- Interrupted by the End: At the end of the episode, Homer convinces God to tell him the meaning of life as they stroll through Heaven together. God gets as far as "The meaning of life isó" before the credits cut Him off.
- Last-Second Word Swap: When Homer tells Reverend Lovejoy that God spoke to him in a dream:
Homer: He appeared before me in a dream, and I knew that was special because I usually dream about naked...Marge.
- Over-the-Shoulder Carry
- Quote-to-Quote Combat: A delightful scene when the reverend is trying to recover a lost sheep and Homer attempts a random and failed comeback.
Lovejoy: Homer, I'd like you to remember Matthew 7:26. "The foolish man who built his house upon the sand."
Homer: [pointing a finger] And you remember... (thinks) Matthew... 21:17.
Reverend Lovejoy: (confused) "And he left them and went out of the city, into Bethany, and he lodged there?"
Homer: Yeah. Think about it.
- "Risky Business" Dance: Though Homer dances to "Who Wears Short Shorts" instead of "Old Time Rock and Roll".
- Shaggy Frog Story: "Kids, let me tell you about another so-called wicked guy. He had long hair and some wild ideas. He didn't always do what other people thought was right. And that man's name was... I forget. But the point is... I forget that, too. Marge, you know what I'm talking about. He used to drive that blue car?"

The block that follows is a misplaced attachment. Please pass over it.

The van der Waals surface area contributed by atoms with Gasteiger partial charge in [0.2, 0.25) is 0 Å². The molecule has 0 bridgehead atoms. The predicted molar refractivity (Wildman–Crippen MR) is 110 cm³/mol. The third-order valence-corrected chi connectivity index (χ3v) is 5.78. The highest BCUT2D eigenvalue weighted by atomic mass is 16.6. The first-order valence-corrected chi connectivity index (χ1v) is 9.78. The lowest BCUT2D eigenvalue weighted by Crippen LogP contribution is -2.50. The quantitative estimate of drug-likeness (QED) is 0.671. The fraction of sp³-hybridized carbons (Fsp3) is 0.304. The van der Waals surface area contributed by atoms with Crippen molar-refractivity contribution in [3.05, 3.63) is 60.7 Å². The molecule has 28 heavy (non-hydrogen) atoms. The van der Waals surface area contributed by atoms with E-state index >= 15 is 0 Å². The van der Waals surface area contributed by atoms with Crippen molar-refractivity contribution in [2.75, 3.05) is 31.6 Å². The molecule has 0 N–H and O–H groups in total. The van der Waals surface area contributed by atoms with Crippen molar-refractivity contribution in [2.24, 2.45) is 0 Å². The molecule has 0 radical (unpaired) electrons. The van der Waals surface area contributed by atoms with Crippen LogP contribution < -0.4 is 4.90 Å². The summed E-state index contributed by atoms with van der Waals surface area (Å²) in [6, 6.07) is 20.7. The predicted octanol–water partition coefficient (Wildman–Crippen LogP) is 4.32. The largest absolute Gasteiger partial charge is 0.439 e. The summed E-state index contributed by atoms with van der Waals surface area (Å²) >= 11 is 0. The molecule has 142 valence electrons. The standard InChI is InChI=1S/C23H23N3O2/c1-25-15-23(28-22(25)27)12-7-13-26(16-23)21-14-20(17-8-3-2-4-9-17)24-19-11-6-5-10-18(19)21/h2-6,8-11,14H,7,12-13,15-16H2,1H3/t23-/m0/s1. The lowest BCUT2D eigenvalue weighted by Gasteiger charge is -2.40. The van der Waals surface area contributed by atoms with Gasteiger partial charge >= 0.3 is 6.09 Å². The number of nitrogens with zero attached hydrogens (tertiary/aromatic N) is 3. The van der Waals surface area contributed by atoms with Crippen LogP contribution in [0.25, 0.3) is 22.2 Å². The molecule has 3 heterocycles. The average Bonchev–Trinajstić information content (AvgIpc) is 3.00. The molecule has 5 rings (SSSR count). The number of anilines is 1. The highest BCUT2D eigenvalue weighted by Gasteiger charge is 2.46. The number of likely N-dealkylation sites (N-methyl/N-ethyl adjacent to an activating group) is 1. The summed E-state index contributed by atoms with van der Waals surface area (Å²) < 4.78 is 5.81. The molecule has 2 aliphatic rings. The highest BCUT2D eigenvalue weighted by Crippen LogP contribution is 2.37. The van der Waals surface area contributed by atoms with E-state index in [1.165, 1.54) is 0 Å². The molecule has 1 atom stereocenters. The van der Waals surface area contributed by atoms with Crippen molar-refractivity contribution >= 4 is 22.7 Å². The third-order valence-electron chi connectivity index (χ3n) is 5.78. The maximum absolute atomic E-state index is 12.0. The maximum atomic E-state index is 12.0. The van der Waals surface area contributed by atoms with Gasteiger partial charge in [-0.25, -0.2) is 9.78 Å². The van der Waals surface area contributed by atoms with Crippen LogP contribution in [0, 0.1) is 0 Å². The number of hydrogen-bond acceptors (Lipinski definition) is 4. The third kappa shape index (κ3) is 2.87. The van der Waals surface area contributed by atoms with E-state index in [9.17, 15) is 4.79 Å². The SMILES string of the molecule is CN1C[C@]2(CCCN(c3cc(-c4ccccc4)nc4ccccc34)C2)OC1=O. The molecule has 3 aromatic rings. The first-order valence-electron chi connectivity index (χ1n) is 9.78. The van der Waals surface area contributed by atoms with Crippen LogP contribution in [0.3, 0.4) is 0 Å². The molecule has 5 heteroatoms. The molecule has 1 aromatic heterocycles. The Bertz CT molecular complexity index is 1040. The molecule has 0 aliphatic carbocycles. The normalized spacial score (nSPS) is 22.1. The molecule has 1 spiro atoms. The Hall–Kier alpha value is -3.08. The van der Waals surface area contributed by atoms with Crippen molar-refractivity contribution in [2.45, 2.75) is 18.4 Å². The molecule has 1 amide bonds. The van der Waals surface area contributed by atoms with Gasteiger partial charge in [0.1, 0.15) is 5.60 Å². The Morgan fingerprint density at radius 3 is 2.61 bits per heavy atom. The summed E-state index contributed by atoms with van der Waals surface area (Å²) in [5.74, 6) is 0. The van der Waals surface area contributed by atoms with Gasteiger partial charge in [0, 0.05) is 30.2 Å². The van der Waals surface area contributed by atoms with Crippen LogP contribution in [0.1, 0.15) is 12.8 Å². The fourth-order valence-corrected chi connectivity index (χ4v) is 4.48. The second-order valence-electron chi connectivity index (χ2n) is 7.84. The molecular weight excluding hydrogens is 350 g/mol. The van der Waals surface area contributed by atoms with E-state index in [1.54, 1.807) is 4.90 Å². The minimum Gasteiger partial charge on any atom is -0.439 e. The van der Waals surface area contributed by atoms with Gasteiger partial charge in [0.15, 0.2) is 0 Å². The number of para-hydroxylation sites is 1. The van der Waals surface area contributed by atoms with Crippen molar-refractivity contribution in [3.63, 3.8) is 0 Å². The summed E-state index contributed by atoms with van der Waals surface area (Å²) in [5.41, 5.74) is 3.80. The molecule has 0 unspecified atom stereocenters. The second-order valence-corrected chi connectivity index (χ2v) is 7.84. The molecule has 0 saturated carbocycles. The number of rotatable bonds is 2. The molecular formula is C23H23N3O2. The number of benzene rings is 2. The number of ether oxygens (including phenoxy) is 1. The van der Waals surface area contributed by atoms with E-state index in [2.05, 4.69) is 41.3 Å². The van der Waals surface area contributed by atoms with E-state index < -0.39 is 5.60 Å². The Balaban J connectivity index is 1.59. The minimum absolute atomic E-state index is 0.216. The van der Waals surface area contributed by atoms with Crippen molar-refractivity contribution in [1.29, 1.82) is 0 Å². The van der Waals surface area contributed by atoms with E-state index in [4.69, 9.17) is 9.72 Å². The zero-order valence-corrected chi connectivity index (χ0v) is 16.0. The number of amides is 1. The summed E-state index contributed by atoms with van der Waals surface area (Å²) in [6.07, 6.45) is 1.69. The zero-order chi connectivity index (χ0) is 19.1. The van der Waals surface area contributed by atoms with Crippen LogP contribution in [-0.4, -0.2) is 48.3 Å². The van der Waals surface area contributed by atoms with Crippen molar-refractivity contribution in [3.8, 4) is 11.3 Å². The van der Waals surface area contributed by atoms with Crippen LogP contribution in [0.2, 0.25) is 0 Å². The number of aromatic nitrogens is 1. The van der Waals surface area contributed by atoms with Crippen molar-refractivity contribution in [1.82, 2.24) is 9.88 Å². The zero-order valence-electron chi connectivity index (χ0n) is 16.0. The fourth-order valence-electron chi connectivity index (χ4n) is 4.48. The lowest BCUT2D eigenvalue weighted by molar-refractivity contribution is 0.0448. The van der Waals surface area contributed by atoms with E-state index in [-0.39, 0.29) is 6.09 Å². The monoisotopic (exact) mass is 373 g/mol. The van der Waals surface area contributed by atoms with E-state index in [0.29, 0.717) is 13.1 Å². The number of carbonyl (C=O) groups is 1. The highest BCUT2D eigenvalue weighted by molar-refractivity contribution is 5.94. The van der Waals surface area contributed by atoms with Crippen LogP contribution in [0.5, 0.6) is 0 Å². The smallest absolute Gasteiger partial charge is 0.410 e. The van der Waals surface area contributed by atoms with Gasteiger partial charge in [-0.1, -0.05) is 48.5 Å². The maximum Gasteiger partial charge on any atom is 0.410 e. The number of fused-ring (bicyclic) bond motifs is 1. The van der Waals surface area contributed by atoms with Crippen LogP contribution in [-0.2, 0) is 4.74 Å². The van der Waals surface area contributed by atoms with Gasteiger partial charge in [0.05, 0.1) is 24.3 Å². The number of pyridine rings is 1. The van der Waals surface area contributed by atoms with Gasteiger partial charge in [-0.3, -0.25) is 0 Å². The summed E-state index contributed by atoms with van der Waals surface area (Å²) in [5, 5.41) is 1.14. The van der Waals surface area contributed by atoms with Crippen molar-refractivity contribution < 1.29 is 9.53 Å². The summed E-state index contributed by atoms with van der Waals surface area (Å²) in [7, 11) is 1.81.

- The scene where Homer dances in his underwear to the song "Short Shorts" is nod to Risky Business.
- Flanders' rescue of Homer is inspired by Backdraft, particularly the floor collapsing under him.
- Take That: Homer drools over an interview with Lorne Michaels in an issue of Playdude, then grumbles, "Wait, that's no good!" and turns the page.
- Artistic License - History: The Playdude Homer is reading is from 1966. Lorne Michaels wouldn't be famous until 1975, with Saturday Night Live (unless the interview was about Lorne being a burgeoning new talent on the comedy scene, since Lorne did do comedy writing before he hit it big with SNL).
- Token Religious Teammate: Marge Simpson
- Values Dissonance, Values Resonance, and Society Marches On: This episode will have an odd reception these days. On the one hand, Homer does make some good points about choosing not to follow religion and come up with a belief system of one's own that's just as good. On the other hand, the ending where Homer gets rescued by a Christian (Flanders), a Jew (Krusty), and a Hindu (Apu) and decides to go back to organized religion will put off a lot of people who are atheist, agnostic, or are religiously lapsed. Then again, the episode was made to make fun of both the devout, "Church every Sunday" religious types and those who aren't. It's not aggressively one-sided like Family Guy's "Not All Dogs Go to Heaven" was.
- Will Not Tell a Lie: At the end, Homer announced he'd be at church next Sunday. He was. He simply didn't say he'd stay awake.
- Word of God: The writers thought that when the episode aired, the end would be immediately followed by a Fox promo (rather than just the credits). The idea was that the viewers would be pissed off by having a revelation from God being cut off by a promo.